Where once a visitor would have been greeted by the deafening noise of riveters and blacksmiths, people were talking yesterday of never again hearing "the hammer's ding dong".
This is where for more than a century, at the sight of a red flag above the yard, schools on this western edge of Glasgow have emptied to see the launch of another great vessel on the Clyde. The children will be there again on Friday to watch the Crystal Ocean go down a slipway, but that could be the last big party.
Building ships has long been an inspiration for Govan people. At the turn of the century they could claim that the majority of ships on the high seas were Clyde built. More than 100,000 people were employed in 50 yards. Now there are a handful and if the Kvaerner shipyard goes, taking 1,200 jobs, the industry is dead.
It has been dying for a long time. The docks are derelict in places, filled with debris. Walk down the Govan Road from the yard and you pass TC Mini Market, Bargain Cabin and The Lyceum Cafe, all boarded up. Even the cheque-cashing shops are closing for lack of custom. A man from the Cheap and Cheerful Charity Shop joked yesterday about the most recent business failure. "It's a bad day in Govan," he said, "when an off licence shuts."
It was all very different before years of shipyard redundancies and natural wastage crippled the local economy. "Govan used to be great," recalled Marion Begley, 53, many of whose family have worked in the yard. "Everyone came to Govan to do their shopping. All the shops were here. There were three or four picture halls. Now there are none."
Govan itself remains in its faded grandeur a tribute to local ambition, with large stone-built civil buildings. The memory of John Elder, who developed the shipyard in 1864 out of Fairfield Farm, survives in the once elegant Elder Park and Elder public library. People miss the beautiful Victorian cottages that were demolished to make way for the subway from Glasgow. At Govan's heart still stands the Pearce Institute, built in 1902 from shipbuilding profits, and, with its vast vaulted concert hall, a match in its day for the new futuristic Scottish Exhibition and Conference Centre standing just across the Clyde.
A large notice outside the institute, now essentially a community centre, still expresses the outward-looking spirit of shipbuilding towns, describing itself as "for the strangers of the world".
Govan's fate is not only central to the history of shipbuilding, it also marks a political turnaround. It was the Clydeside shipyards, led by the overt Communists Jimmy Reid and Jimmy Airlie, which found the weaknesses in Edward Heath's brand of Conservatism. When Heath refused to bail out the loss-making yard in 1972, they staged a sit-in. "Everyone around here gave a pound or two to keep us going," recalled David Hunter, 64, a retired labourer at the yard, yesterday. "We even got money from Russia. There was no overtime, but we were making better basic wages than before."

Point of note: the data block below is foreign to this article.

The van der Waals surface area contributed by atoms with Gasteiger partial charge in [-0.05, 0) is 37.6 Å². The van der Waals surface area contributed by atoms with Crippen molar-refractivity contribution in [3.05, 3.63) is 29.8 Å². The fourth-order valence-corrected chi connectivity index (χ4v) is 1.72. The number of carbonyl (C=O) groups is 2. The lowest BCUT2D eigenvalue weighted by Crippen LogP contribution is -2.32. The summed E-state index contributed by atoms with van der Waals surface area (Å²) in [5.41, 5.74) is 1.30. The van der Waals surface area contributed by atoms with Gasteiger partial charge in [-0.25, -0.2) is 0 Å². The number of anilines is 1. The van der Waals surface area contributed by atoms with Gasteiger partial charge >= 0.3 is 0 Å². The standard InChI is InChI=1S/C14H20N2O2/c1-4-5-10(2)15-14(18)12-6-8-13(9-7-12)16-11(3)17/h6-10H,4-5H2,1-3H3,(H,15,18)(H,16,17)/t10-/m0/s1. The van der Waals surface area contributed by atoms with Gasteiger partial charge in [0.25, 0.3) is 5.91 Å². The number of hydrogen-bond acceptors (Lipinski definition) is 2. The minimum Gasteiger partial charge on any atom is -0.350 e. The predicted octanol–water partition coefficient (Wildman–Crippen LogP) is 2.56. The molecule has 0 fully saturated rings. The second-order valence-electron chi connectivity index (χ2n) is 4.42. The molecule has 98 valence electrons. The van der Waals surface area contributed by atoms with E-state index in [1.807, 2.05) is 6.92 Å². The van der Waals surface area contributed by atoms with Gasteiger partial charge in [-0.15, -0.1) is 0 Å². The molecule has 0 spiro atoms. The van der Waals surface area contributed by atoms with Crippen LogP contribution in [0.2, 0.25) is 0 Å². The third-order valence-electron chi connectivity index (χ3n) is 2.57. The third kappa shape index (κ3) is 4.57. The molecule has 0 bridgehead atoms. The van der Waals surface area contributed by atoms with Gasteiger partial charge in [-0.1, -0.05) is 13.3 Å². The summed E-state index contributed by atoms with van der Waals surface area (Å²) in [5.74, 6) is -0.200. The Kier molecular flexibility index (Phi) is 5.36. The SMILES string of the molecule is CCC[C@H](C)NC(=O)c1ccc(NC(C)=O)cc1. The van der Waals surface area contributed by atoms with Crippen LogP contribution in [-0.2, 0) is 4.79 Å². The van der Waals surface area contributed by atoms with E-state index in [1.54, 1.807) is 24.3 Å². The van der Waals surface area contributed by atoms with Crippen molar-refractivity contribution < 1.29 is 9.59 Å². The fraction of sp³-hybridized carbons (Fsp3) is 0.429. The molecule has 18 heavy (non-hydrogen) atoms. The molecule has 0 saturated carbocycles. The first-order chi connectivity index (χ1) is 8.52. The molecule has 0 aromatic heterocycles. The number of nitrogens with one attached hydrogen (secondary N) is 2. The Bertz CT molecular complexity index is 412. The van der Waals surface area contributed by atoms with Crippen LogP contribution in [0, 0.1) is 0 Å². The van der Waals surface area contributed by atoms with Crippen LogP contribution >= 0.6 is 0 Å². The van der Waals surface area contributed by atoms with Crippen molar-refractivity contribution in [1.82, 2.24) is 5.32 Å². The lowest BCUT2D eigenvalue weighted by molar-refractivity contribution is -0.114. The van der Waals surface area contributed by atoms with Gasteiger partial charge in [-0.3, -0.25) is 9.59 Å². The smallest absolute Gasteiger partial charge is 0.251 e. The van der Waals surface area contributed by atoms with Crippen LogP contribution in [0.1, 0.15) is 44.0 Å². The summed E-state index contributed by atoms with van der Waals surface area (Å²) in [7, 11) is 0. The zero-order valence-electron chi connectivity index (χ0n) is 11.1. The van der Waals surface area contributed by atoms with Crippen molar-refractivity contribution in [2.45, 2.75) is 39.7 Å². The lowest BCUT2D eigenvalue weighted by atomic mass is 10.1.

Eventually, the Government agreed a rescue package. It is said that victory inspired the miners to take on the Government in 1973 and led to the Thatcherite takeover of the Tory party. Yet throughout nearly two decades of closures of steel mills at Ravenscraig and of a dozen Scottish pits, the shipyard at Govan stayed open. Even Michael Forsyth, the arch-Thatcherite, battled on behalf of Govan to secure defence contracts.
The great irony is that the yard survived Thatcherism but may be closed by the powerlessness of Lord Macdonald of Tradeston, the Scottish Industry minister, himself a marine fitter on Clydeside in the 1950s and took part in the early sit-ins.
It is tempting to think that this closure was always inevitable. You might think that younger people must have reconciled themselves to the fact that they would not follow their fathers and grandfathers into shipbuilding.
Yet chatting to young people around Govan yesterday, it was clear that many had still expected to work in the yard.
William Magee, 14, lives near the shipyard. In his Nike sweatshirt and trainers, he said: "My grandad worked there for 18 years. Everyone wanted to work there. If it stays open, I'm definitely going for an apprenticeship when I am 16." For him, the history of shipbuilding on Clydeside may be about to end too soon.